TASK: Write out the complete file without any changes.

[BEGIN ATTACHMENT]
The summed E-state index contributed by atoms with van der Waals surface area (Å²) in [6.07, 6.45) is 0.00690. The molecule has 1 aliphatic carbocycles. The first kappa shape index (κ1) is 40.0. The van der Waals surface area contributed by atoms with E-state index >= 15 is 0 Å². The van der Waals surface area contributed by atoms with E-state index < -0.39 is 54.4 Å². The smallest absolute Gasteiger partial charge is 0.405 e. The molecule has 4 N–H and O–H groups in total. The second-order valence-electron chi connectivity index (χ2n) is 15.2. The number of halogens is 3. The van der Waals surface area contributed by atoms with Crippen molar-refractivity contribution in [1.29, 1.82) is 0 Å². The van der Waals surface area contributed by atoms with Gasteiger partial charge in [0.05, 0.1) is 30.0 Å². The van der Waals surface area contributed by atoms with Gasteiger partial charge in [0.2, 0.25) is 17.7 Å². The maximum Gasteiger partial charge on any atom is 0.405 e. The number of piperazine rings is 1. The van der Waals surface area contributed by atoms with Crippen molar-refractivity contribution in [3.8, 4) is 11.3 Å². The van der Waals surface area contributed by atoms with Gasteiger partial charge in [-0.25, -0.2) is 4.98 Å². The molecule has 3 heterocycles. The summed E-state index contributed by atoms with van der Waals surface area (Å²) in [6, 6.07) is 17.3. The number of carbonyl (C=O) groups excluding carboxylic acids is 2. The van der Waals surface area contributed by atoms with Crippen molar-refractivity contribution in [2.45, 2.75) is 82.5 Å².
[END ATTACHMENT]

The summed E-state index contributed by atoms with van der Waals surface area (Å²) in [6.07, 6.45) is 0.00690. The molecule has 1 aliphatic carbocycles. The first kappa shape index (κ1) is 40.0. The van der Waals surface area contributed by atoms with E-state index >= 15 is 0 Å². The van der Waals surface area contributed by atoms with E-state index < -0.39 is 54.4 Å². The smallest absolute Gasteiger partial charge is 0.405 e. The molecule has 4 N–H and O–H groups in total. The second-order valence-electron chi connectivity index (χ2n) is 15.2. The number of halogens is 3. The van der Waals surface area contributed by atoms with Crippen molar-refractivity contribution in [1.29, 1.82) is 0 Å². The van der Waals surface area contributed by atoms with Gasteiger partial charge in [0.05, 0.1) is 30.0 Å². The van der Waals surface area contributed by atoms with Gasteiger partial charge in [0.2, 0.25) is 17.7 Å². The maximum Gasteiger partial charge on any atom is 0.405 e. The number of piperazine rings is 1. The van der Waals surface area contributed by atoms with Crippen molar-refractivity contribution in [3.8, 4) is 11.3 Å². The van der Waals surface area contributed by atoms with Gasteiger partial charge in [-0.25, -0.2) is 4.98 Å². The molecule has 3 heterocycles. The summed E-state index contributed by atoms with van der Waals surface area (Å²) in [6, 6.07) is 17.3. The number of carbonyl (C=O) groups excluding carboxylic acids is 2. The van der Waals surface area contributed by atoms with Crippen molar-refractivity contribution in [2.45, 2.75) is 82.5 Å².